Submitted to: American Phytopathological Society Annual Meeting
Publication Type: Abstract only
Publication Acceptance Date: 6/1/2005
Publication Date: 8/2/2005
Citation: Baumgartner, K., Warren, J.G. 2005. Role of xyllela fastidiosa populations in systemic riparian hosts and the spread of pierce's disease to grapevines in northern california. American Phytopathological Society Annual Meeting. Interpretive Summary:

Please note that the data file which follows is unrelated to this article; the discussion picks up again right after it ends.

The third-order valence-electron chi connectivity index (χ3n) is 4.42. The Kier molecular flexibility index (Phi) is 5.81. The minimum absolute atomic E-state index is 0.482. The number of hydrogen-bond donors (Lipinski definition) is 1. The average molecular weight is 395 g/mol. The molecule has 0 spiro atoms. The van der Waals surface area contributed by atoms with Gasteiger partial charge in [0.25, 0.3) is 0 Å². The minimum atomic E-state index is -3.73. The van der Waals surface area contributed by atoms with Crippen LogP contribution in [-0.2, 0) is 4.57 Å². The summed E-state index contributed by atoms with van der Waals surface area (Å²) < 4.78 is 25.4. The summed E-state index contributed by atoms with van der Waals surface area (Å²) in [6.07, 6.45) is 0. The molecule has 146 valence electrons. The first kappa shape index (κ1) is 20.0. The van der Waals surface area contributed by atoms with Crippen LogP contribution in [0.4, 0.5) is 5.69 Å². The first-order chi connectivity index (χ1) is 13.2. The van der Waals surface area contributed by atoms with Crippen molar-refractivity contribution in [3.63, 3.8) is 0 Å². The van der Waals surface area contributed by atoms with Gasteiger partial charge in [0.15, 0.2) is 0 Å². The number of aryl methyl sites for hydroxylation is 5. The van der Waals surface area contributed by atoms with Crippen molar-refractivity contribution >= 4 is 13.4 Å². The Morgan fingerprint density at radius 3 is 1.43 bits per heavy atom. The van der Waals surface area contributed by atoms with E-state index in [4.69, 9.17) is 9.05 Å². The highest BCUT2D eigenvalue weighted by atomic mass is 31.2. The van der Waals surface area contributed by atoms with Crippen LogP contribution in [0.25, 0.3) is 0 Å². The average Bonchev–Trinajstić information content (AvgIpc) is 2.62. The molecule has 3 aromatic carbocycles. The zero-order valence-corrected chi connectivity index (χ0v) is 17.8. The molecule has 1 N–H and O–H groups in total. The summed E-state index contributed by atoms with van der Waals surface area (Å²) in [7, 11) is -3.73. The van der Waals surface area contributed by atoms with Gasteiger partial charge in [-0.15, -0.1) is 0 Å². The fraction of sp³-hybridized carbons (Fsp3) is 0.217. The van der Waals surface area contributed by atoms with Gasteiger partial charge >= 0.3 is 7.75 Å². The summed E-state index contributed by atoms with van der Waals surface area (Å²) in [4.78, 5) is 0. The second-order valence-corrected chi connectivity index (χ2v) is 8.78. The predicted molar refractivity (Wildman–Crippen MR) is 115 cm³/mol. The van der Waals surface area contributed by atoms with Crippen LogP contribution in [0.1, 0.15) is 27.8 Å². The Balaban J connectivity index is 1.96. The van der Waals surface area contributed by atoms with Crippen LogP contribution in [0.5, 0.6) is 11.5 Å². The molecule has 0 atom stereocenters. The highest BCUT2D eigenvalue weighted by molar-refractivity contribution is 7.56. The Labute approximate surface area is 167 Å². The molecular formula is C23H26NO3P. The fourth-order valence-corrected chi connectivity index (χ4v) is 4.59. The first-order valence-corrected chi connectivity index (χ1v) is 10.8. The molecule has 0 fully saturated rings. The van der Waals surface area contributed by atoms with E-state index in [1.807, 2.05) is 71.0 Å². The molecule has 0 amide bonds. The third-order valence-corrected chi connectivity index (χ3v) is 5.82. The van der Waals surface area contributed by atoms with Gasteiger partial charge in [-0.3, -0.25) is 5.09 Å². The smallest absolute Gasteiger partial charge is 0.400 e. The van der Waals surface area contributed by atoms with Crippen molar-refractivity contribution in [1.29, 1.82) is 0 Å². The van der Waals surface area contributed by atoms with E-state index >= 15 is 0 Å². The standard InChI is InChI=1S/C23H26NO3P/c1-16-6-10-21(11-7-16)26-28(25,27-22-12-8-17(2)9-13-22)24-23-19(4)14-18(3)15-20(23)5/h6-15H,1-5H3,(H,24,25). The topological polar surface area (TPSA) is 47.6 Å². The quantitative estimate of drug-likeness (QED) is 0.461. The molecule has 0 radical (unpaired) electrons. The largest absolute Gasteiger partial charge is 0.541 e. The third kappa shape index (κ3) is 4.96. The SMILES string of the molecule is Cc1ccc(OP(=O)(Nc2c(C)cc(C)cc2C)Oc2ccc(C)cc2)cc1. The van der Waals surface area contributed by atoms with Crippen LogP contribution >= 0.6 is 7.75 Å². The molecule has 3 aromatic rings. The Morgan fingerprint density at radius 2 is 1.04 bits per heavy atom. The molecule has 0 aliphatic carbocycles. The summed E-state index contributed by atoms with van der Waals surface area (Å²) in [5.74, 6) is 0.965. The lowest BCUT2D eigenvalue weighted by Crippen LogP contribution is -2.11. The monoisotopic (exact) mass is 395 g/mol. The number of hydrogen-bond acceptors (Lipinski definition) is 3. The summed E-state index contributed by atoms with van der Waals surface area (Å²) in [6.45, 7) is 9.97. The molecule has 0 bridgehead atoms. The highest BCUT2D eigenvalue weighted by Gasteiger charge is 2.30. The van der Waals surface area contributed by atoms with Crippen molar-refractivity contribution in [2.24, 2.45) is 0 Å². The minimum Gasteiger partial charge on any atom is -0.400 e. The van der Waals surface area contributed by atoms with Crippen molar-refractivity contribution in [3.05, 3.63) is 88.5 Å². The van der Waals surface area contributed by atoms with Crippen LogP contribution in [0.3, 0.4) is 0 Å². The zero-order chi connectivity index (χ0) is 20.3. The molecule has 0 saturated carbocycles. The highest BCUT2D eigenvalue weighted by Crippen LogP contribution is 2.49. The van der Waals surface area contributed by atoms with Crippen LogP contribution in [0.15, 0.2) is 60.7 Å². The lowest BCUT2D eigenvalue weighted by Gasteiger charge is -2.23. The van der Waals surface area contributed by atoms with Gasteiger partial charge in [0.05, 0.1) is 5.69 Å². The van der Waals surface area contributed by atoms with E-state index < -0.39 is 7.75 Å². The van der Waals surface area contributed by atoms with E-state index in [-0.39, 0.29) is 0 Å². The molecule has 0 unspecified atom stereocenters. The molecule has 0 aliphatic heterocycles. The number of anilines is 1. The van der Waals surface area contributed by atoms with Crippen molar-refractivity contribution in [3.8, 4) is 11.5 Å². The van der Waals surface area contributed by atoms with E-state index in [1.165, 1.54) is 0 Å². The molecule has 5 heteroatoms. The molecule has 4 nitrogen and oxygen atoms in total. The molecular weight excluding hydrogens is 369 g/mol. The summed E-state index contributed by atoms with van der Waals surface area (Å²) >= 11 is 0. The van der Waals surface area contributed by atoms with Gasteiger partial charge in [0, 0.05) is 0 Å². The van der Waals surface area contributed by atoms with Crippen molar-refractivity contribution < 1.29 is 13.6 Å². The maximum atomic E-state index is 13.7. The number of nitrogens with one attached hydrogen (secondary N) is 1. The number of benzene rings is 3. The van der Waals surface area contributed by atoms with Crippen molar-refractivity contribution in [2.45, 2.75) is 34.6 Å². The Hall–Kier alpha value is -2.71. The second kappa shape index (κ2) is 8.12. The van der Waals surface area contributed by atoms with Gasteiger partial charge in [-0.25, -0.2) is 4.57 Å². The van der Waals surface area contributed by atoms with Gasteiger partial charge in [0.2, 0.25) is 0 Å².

Technical Abstract: We examined the potential of five riparian hosts (California blackberry, California grapevine, elderberry, Himalayan blackberry, and periwinkle) to serve as important sources of inoculum of a Pierce's disease (PD) strain of the pathogen, Xylella fastidiosa (Xf) to vineyards on California's North Coast. For each host, replicate potted plants infected with Xf and noninoculated controls were maintained in screenhouses at two locations (Mendocino, Napa), and were assayed repeatedly from 2003-2004, by culturing and real-time PCR, to quantify seasonal Xf populations. Periwinkle, Himalayan blackberry, and California grapevine harbored Xf populations above the vector acquisition threshhold at two of four sampling intervals (autumn and summer) at both locations, suggesting that the presence of these species in proximity to vineyards may increase the risk of PD. In contrast, the extremely low detection frequency of Xf in California blackberry and elderberry indicates that these hosts may add little risk of the disease in adjacent vineyards; therefore, efforts expended in removing them may not be repaid with a reduction in disease incidence. The only Xf-positive plants detected in spring at both locations were perwinkle and Himalayan blackberry, suggesting that these invasives may contribute to long-term survival of Xf in areas with low overwinter survival of the vector.